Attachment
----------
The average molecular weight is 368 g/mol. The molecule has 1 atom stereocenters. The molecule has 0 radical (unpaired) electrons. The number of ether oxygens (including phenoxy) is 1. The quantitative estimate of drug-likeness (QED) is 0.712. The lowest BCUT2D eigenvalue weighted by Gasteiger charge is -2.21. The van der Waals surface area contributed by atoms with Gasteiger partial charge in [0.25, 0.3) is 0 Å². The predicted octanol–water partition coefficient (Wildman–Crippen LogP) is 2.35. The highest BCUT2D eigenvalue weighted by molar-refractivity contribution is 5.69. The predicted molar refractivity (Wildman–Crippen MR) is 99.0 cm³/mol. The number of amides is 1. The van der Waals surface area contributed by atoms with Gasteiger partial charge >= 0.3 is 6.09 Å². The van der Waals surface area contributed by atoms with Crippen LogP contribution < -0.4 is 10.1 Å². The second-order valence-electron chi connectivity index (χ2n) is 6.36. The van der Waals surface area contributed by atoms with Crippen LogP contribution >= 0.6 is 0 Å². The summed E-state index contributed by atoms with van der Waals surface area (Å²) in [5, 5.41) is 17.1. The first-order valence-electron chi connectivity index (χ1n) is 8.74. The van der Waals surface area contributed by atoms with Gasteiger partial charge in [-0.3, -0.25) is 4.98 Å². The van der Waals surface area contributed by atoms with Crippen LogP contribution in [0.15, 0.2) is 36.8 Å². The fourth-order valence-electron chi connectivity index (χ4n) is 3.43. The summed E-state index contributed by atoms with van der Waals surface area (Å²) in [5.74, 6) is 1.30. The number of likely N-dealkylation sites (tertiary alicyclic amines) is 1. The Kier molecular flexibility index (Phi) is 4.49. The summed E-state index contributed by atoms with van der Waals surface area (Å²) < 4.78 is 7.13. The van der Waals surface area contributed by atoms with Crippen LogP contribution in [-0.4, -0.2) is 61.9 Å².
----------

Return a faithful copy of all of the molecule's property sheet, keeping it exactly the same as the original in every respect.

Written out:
The average molecular weight is 368 g/mol. The molecule has 1 atom stereocenters. The molecule has 0 radical (unpaired) electrons. The number of ether oxygens (including phenoxy) is 1. The quantitative estimate of drug-likeness (QED) is 0.712. The lowest BCUT2D eigenvalue weighted by Gasteiger charge is -2.21. The van der Waals surface area contributed by atoms with Gasteiger partial charge in [0.25, 0.3) is 0 Å². The predicted octanol–water partition coefficient (Wildman–Crippen LogP) is 2.35. The highest BCUT2D eigenvalue weighted by molar-refractivity contribution is 5.69. The predicted molar refractivity (Wildman–Crippen MR) is 99.0 cm³/mol. The number of amides is 1. The van der Waals surface area contributed by atoms with Gasteiger partial charge >= 0.3 is 6.09 Å². The van der Waals surface area contributed by atoms with Crippen LogP contribution < -0.4 is 10.1 Å². The second-order valence-electron chi connectivity index (χ2n) is 6.36. The van der Waals surface area contributed by atoms with Crippen LogP contribution >= 0.6 is 0 Å². The summed E-state index contributed by atoms with van der Waals surface area (Å²) in [5, 5.41) is 17.1. The first-order valence-electron chi connectivity index (χ1n) is 8.74. The van der Waals surface area contributed by atoms with Gasteiger partial charge in [-0.3, -0.25) is 4.98 Å². The van der Waals surface area contributed by atoms with Crippen LogP contribution in [0.15, 0.2) is 36.8 Å². The fourth-order valence-electron chi connectivity index (χ4n) is 3.43. The summed E-state index contributed by atoms with van der Waals surface area (Å²) in [5.74, 6) is 1.30. The number of likely N-dealkylation sites (tertiary alicyclic amines) is 1. The Kier molecular flexibility index (Phi) is 4.49. The summed E-state index contributed by atoms with van der Waals surface area (Å²) < 4.78 is 7.13. The van der Waals surface area contributed by atoms with Crippen LogP contribution in [-0.4, -0.2) is 61.9 Å².